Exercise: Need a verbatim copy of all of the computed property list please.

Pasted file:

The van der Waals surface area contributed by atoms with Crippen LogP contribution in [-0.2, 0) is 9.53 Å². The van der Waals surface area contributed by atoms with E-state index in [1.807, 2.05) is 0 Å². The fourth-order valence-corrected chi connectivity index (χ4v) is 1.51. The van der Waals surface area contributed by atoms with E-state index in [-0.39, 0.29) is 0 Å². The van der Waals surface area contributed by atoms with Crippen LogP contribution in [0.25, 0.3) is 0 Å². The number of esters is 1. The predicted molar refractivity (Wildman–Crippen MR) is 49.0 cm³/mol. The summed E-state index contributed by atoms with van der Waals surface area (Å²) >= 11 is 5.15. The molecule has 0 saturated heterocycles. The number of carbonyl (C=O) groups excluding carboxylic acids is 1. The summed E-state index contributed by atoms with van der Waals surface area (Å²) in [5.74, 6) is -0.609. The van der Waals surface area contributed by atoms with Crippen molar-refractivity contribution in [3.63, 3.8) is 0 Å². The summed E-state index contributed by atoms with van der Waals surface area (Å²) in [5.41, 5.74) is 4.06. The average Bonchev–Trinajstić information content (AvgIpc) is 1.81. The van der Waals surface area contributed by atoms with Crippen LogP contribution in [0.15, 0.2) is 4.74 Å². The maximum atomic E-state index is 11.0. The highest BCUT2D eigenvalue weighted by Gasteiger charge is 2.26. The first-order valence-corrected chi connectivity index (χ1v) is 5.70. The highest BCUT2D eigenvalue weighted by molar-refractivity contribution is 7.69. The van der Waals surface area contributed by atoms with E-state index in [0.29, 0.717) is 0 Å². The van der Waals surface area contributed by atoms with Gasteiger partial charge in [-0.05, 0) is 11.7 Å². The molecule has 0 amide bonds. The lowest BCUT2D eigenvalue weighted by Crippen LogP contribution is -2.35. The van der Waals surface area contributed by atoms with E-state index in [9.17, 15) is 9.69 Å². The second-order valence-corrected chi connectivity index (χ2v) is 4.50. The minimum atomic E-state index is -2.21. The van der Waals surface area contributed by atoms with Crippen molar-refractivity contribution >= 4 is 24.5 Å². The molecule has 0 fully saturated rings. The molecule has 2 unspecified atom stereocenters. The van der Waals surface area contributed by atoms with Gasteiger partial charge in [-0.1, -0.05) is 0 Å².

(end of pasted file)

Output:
The van der Waals surface area contributed by atoms with Crippen LogP contribution in [-0.2, 0) is 9.53 Å². The van der Waals surface area contributed by atoms with E-state index in [1.807, 2.05) is 0 Å². The fourth-order valence-corrected chi connectivity index (χ4v) is 1.51. The van der Waals surface area contributed by atoms with E-state index in [-0.39, 0.29) is 0 Å². The van der Waals surface area contributed by atoms with Crippen LogP contribution in [0.25, 0.3) is 0 Å². The number of esters is 1. The predicted molar refractivity (Wildman–Crippen MR) is 49.0 cm³/mol. The summed E-state index contributed by atoms with van der Waals surface area (Å²) >= 11 is 5.15. The molecule has 0 saturated heterocycles. The number of carbonyl (C=O) groups excluding carboxylic acids is 1. The summed E-state index contributed by atoms with van der Waals surface area (Å²) in [5.74, 6) is -0.609. The van der Waals surface area contributed by atoms with Crippen molar-refractivity contribution in [3.63, 3.8) is 0 Å². The summed E-state index contributed by atoms with van der Waals surface area (Å²) in [5.41, 5.74) is 4.06. The average Bonchev–Trinajstić information content (AvgIpc) is 1.81. The van der Waals surface area contributed by atoms with Crippen LogP contribution in [0.15, 0.2) is 4.74 Å². The maximum atomic E-state index is 11.0. The highest BCUT2D eigenvalue weighted by Gasteiger charge is 2.26. The first-order valence-corrected chi connectivity index (χ1v) is 5.70. The highest BCUT2D eigenvalue weighted by molar-refractivity contribution is 7.69. The van der Waals surface area contributed by atoms with E-state index in [0.29, 0.717) is 0 Å². The van der Waals surface area contributed by atoms with Gasteiger partial charge in [-0.05, 0) is 11.7 Å². The molecule has 0 amide bonds. The lowest BCUT2D eigenvalue weighted by Crippen LogP contribution is -2.35. The van der Waals surface area contributed by atoms with E-state index in [9.17, 15) is 9.69 Å². The second-order valence-corrected chi connectivity index (χ2v) is 4.50. The minimum atomic E-state index is -2.21. The van der Waals surface area contributed by atoms with Crippen molar-refractivity contribution >= 4 is 24.5 Å². The molecule has 0 fully saturated rings. The molecule has 2 unspecified atom stereocenters. The van der Waals surface area contributed by atoms with Gasteiger partial charge in [-0.1, -0.05) is 0 Å².